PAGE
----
You don't need to know exactly what you want the database to do beforehand, just wing it. (that should make a few developers cringe) You should have a reasonably good idea of how the major components are going to interact, but for the details, just wing it. If it doesn't work out, change it. I don't believe it is possible to anticipate every need. FileMaker won't care how many times you make changes to the database. You only have a few users and you are right there to explain your changes and get feedback.
With that, I am a big fan of consistancy. Keep the interface similar throughout (duh). Choose conventions and stick with them. If they don't work out, change them, but change them throughout all of the database. I like human readable field names and scripts. I don't like integration data into the table and field names. What the heck is "gt_psn_fn_id"? You don't need all of that extra stuff in a field name. I do name most fields so that they will sort together in logical groups, though. (e.g. Name_First, Name_Last)
Those are some of my opinions, and just like my conventions, "I'm sticking with it".
(post kind of turned into a rant, didn't it)
Thanks Kyle, to be honest, I'm winging here it - at some point very soon, I have to release a production copy before it's completely tested, and I know there will be some major changes as problems I didn't foresee come to light as the DB is used in anger. I still may chose to work with a test copy to play and test functions and relationships, then any live updates are minimal. However, we will only have 5 concurrent users (in reality, only 1-2 connected at the same time i'm sure). Point taken in using server, I will upgrade one of the 5 FM Pro licences i have to server, this will not be an issue. Due the nature of this project, all licences are volume licences anyway, and costs are not really an issue. One more question, do you host as a web server (for browsers) or does each of your clients have FM installed?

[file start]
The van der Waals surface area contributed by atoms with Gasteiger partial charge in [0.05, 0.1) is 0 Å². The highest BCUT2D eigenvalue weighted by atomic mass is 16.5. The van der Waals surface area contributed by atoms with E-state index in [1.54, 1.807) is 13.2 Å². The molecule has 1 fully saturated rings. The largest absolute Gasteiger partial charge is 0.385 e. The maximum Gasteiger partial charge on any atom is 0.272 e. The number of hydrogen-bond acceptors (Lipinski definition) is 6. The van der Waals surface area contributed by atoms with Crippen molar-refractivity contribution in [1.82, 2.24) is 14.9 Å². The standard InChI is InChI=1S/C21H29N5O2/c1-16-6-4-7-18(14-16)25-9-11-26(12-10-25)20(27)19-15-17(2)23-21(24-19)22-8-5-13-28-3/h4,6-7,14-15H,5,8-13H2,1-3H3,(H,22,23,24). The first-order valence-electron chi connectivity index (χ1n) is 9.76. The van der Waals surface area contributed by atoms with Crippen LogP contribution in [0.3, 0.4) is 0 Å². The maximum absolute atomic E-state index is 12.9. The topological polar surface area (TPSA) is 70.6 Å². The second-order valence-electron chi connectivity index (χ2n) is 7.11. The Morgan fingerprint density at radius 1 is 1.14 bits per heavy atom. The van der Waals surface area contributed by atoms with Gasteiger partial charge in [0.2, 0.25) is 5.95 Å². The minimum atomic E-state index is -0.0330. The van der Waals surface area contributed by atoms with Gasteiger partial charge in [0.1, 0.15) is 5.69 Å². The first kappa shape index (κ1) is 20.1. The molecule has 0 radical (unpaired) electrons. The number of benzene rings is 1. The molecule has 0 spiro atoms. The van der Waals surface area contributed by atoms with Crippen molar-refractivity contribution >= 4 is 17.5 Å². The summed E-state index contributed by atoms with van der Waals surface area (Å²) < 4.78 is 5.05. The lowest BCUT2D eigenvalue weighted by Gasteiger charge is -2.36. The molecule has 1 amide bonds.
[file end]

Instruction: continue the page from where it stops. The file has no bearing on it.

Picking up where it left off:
You wil breathe easier knowing server is handling the connections/transactions for the users, backups, and everything else it does.
Each of our users have a regular copy of FileMaker installed. I use FileMaker Adanced.
I may use some iPads to collect production information in the future, but currently, we access the database directly using regular FMP clients.
FileMaker (via server) is a tough program. It is not nearly as fragile as some portray. When things happen that cannot be explained, it is very easy to blame corruption, but it's usually just pilot error. I recently fell victim to that myself. (Script trigger interactions can become convoluted.)
BTW, I test and test and test, but as soon as a new user interacts with the database, all kinds of glaring issues pop up. Always amazes me how I can miss such obvious issues.
as the DB is used in anger.
Regardless of the platform, if you allow the situation to get to this point you've lost. So take care to not allow the situation to get there in the first place. This is not a technical problem that can be solved with better design / better scripts. This is all about managing expectations.
One more question, do you host as a web server (for browsers) or does each of your clients have FM installed?
That's scary. This is not an after-thought quesiton. You need to develop with the client's infrastructure in mind. Developing for the web is NOTHING like devloping for FM clients.
Thanks for your answer - I'm sure things won't actually get "angry".
I'm developing for FM clients in the first instance - "developing for the web is Nothing like developing for FM clients" - really? That's not what FM have to say, surely you can develop for FM client, then consider what we can achieve or not through a browser?